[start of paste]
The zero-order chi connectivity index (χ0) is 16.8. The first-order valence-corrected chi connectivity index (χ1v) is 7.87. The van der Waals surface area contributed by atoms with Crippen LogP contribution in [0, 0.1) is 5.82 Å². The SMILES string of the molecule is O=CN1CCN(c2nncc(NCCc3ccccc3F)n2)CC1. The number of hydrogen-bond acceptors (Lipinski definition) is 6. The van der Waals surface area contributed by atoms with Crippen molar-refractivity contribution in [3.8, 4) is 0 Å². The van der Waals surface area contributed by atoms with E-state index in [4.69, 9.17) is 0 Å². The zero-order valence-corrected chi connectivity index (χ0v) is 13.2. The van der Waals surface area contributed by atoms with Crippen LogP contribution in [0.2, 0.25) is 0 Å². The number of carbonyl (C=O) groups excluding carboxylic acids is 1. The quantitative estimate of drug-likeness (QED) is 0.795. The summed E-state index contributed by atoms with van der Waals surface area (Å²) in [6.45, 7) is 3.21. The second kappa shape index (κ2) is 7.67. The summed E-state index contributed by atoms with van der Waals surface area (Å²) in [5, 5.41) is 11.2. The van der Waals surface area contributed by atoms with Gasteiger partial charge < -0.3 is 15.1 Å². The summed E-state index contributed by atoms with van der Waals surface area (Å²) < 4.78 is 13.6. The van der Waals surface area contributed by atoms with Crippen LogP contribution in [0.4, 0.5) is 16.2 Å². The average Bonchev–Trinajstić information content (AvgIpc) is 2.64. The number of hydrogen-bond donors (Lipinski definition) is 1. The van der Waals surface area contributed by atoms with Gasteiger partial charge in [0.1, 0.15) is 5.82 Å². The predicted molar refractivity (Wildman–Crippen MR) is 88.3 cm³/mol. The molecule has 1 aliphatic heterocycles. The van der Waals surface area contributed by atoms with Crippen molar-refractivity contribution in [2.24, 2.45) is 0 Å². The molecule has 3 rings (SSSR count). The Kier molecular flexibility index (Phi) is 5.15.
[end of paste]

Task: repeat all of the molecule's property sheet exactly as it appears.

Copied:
The zero-order chi connectivity index (χ0) is 16.8. The first-order valence-corrected chi connectivity index (χ1v) is 7.87. The van der Waals surface area contributed by atoms with Crippen LogP contribution in [0, 0.1) is 5.82 Å². The SMILES string of the molecule is O=CN1CCN(c2nncc(NCCc3ccccc3F)n2)CC1. The number of hydrogen-bond acceptors (Lipinski definition) is 6. The van der Waals surface area contributed by atoms with Crippen molar-refractivity contribution in [3.8, 4) is 0 Å². The van der Waals surface area contributed by atoms with E-state index in [4.69, 9.17) is 0 Å². The zero-order valence-corrected chi connectivity index (χ0v) is 13.2. The van der Waals surface area contributed by atoms with Crippen LogP contribution in [0.2, 0.25) is 0 Å². The number of carbonyl (C=O) groups excluding carboxylic acids is 1. The quantitative estimate of drug-likeness (QED) is 0.795. The summed E-state index contributed by atoms with van der Waals surface area (Å²) in [6.45, 7) is 3.21. The second kappa shape index (κ2) is 7.67. The summed E-state index contributed by atoms with van der Waals surface area (Å²) in [5, 5.41) is 11.2. The van der Waals surface area contributed by atoms with Gasteiger partial charge < -0.3 is 15.1 Å². The summed E-state index contributed by atoms with van der Waals surface area (Å²) < 4.78 is 13.6. The van der Waals surface area contributed by atoms with Crippen LogP contribution in [0.4, 0.5) is 16.2 Å². The average Bonchev–Trinajstić information content (AvgIpc) is 2.64. The number of hydrogen-bond donors (Lipinski definition) is 1. The van der Waals surface area contributed by atoms with Gasteiger partial charge in [0.1, 0.15) is 5.82 Å². The predicted molar refractivity (Wildman–Crippen MR) is 88.3 cm³/mol. The molecule has 1 aliphatic heterocycles. The van der Waals surface area contributed by atoms with Crippen molar-refractivity contribution in [2.24, 2.45) is 0 Å². The molecule has 3 rings (SSSR count). The Kier molecular flexibility index (Phi) is 5.15.